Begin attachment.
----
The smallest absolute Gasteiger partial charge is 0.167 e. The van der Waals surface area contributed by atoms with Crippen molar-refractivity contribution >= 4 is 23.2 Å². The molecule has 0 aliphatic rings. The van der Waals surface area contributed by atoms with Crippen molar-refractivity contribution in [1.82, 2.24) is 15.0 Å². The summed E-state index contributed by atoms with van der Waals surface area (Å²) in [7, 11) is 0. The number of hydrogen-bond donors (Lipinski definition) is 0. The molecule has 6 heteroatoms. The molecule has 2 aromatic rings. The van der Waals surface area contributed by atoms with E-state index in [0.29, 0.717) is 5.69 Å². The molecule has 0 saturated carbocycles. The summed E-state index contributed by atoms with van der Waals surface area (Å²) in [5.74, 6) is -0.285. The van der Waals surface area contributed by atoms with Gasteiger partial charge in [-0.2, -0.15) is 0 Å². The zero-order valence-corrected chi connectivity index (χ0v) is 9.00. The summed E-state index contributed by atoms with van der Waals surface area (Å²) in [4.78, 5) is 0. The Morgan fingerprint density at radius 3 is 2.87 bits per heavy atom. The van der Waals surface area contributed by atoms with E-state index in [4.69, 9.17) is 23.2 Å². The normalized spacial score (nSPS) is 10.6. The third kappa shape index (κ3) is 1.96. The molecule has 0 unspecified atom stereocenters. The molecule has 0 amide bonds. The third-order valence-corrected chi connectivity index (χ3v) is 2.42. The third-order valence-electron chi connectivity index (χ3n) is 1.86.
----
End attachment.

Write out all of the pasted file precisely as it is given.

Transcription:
The smallest absolute Gasteiger partial charge is 0.167 e. The van der Waals surface area contributed by atoms with Crippen molar-refractivity contribution >= 4 is 23.2 Å². The molecule has 0 aliphatic rings. The van der Waals surface area contributed by atoms with Crippen molar-refractivity contribution in [1.82, 2.24) is 15.0 Å². The summed E-state index contributed by atoms with van der Waals surface area (Å²) in [7, 11) is 0. The number of hydrogen-bond donors (Lipinski definition) is 0. The molecule has 6 heteroatoms. The molecule has 2 aromatic rings. The van der Waals surface area contributed by atoms with E-state index in [0.29, 0.717) is 5.69 Å². The molecule has 0 saturated carbocycles. The summed E-state index contributed by atoms with van der Waals surface area (Å²) in [5.74, 6) is -0.285. The van der Waals surface area contributed by atoms with Gasteiger partial charge in [-0.2, -0.15) is 0 Å². The zero-order valence-corrected chi connectivity index (χ0v) is 9.00. The summed E-state index contributed by atoms with van der Waals surface area (Å²) in [4.78, 5) is 0. The Morgan fingerprint density at radius 3 is 2.87 bits per heavy atom. The van der Waals surface area contributed by atoms with E-state index in [4.69, 9.17) is 23.2 Å². The normalized spacial score (nSPS) is 10.6. The third kappa shape index (κ3) is 1.96. The molecule has 0 unspecified atom stereocenters. The molecule has 0 amide bonds. The third-order valence-corrected chi connectivity index (χ3v) is 2.42. The third-order valence-electron chi connectivity index (χ3n) is 1.86.